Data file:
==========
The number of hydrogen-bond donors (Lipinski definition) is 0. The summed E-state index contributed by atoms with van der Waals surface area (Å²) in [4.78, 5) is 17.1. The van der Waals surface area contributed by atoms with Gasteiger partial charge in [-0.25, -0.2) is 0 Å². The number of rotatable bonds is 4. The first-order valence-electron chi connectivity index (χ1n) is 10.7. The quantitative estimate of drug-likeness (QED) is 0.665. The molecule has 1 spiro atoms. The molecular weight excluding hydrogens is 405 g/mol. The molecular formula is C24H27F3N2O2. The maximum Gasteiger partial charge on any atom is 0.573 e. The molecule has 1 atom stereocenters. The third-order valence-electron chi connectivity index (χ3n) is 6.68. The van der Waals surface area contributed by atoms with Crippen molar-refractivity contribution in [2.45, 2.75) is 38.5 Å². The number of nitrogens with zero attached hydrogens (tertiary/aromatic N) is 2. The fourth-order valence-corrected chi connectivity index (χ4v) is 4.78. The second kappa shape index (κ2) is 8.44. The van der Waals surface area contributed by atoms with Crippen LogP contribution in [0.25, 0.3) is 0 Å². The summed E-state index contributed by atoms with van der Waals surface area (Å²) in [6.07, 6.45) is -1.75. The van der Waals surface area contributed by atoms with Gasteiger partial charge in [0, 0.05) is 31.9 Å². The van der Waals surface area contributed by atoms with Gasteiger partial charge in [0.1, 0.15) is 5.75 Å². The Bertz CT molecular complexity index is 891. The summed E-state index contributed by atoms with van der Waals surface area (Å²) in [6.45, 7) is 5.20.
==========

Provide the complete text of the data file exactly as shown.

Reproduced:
The number of hydrogen-bond donors (Lipinski definition) is 0. The summed E-state index contributed by atoms with van der Waals surface area (Å²) in [4.78, 5) is 17.1. The van der Waals surface area contributed by atoms with Gasteiger partial charge in [-0.25, -0.2) is 0 Å². The number of rotatable bonds is 4. The first-order valence-electron chi connectivity index (χ1n) is 10.7. The quantitative estimate of drug-likeness (QED) is 0.665. The molecule has 1 spiro atoms. The molecular weight excluding hydrogens is 405 g/mol. The molecular formula is C24H27F3N2O2. The maximum Gasteiger partial charge on any atom is 0.573 e. The molecule has 1 atom stereocenters. The third-order valence-electron chi connectivity index (χ3n) is 6.68. The van der Waals surface area contributed by atoms with Crippen molar-refractivity contribution in [2.45, 2.75) is 38.5 Å². The number of nitrogens with zero attached hydrogens (tertiary/aromatic N) is 2. The fourth-order valence-corrected chi connectivity index (χ4v) is 4.78. The second kappa shape index (κ2) is 8.44. The van der Waals surface area contributed by atoms with Crippen LogP contribution in [0.25, 0.3) is 0 Å². The summed E-state index contributed by atoms with van der Waals surface area (Å²) in [6.07, 6.45) is -1.75. The van der Waals surface area contributed by atoms with Gasteiger partial charge in [0, 0.05) is 31.9 Å². The van der Waals surface area contributed by atoms with Gasteiger partial charge in [0.1, 0.15) is 5.75 Å². The Bertz CT molecular complexity index is 891. The summed E-state index contributed by atoms with van der Waals surface area (Å²) in [6.45, 7) is 5.20.